In a statement last week, the justice secretary, Dominic Raab, warned that parents who bring vexatious claims to the family courts will face financial penalties. The policy is part of plans currently being drawn up by the government to introduce new incentives and disincentives to “spare children the trauma of seeing their parents fight it out in court”.
The family courts at crisis point
Whilst discussing the proposals, the justice secretary emphasised that family mediation ought to be the default procedure for divorce and private children cases, to prevent couples battling it out within the family courts causing unnecessary delays within the court system. The ultimate aim of the government’s plan is reportedly to prevent up to 50% of family law cases ever reaching court. The government’s plans are based upon the Civil Justice Council’s report earlier this year which concluded that alternative dispute resolution (ADR) could be made compulsory.
It cannot be disputed that the family courts are struggling to cope with demand. This has been a problem for some time and there is no sign of the situation improving in the near future. According to the government’s latest figures, there was a total of 66,357 new cases that commenced in the family courts during the period April-June 2021. That was a 14% increase than in the same time period in 2020.
However, the Law Society has urged caution in response to the Civil Justice Council’s conclusion that compulsory ADR may be the answer to resolving the problems with the court system. In fact, the Law Society is questioning whether such a policy shift would even be lawful.
The rise and fall of mediation in family cases
What is clear, is that the system should be making better use of ADR and mediation so that people do not need to rely solely on the family courts to resolve their problems. In the past ten years, mediation referrals within family law matters have steadily declined. According to Ministry of Justice statistics, during 2011-12, family mediation resulted in an approximate average of 10,000 agreements. During 2020-21, the approximate average was less than 5,000 agreements.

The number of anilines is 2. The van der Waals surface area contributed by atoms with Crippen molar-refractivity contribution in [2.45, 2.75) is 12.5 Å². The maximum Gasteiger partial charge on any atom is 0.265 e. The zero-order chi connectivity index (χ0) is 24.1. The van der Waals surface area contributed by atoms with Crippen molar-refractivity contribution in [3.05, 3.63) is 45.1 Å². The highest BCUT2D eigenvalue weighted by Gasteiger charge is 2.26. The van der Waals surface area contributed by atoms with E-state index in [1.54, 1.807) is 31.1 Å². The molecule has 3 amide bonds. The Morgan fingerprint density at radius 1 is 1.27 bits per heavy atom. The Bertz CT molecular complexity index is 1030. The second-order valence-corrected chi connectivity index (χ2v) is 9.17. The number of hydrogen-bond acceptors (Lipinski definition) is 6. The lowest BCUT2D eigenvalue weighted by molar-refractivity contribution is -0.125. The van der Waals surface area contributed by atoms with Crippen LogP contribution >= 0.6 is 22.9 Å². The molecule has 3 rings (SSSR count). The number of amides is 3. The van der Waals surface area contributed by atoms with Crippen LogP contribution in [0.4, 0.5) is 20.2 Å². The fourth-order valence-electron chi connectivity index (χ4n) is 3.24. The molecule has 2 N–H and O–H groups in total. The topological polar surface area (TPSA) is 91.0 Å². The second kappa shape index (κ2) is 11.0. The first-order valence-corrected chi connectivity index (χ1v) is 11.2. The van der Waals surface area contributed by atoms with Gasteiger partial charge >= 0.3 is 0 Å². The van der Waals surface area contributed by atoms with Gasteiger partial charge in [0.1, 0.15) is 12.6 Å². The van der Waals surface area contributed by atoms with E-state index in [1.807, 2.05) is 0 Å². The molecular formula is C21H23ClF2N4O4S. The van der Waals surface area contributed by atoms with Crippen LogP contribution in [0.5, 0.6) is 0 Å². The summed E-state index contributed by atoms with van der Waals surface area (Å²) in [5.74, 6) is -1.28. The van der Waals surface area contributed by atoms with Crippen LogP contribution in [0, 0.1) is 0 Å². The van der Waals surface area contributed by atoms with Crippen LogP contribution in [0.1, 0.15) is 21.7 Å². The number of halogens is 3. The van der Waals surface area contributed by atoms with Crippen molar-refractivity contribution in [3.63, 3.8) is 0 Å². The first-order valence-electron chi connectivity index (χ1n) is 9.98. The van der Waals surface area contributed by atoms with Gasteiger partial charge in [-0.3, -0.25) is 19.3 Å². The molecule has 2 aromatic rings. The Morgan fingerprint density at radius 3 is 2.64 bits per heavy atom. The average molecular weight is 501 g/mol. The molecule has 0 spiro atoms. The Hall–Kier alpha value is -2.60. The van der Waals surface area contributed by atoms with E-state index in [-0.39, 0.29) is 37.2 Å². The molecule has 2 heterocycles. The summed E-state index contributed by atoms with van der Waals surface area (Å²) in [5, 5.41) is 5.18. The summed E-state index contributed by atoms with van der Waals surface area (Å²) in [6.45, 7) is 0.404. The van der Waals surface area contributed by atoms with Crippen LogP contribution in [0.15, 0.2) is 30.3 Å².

In an attempt to address the problem, the Ministry of Justice introduced a voucher scheme worth £1m in March 2021, whereby families could apply for £500 vouchers towards mediation costs. The scheme has been considered a success, so much so that the government allocated a further £800,000 in August 2021. Sir Andrew McFarlane, president of the Family Division, has since revealed that roughly 77% of cases under the scheme have been successfully resolved outside of the courts.
With this in mind, it remains to be seen whether the justice secretary’s plans to impose financial penalties for vexatious claims will be the solution to what is needed to ease the crisis. The reception to the proposals within the family law sector has been lukewarm at best. The general consensus being that fining and punishing parents for making inappropriate applications will do little to address the underlying problems. Instead, it is thought that the family justice system is in need of a substantial change of culture where families and individuals have better access to professional advice to guide them through the process.
The Shoosmiths approach
At Shoosmiths, we recognise that court proceedings are likely to be much more stressful and costly than the potential alternatives, such as mediation or round table meetings. Whilst there are instances where court applications are necessary, we advise that court proceedings should only be a last resort. We always assist our clients to explore the potential available options so as to resolve the dispute in the most effective manner possible.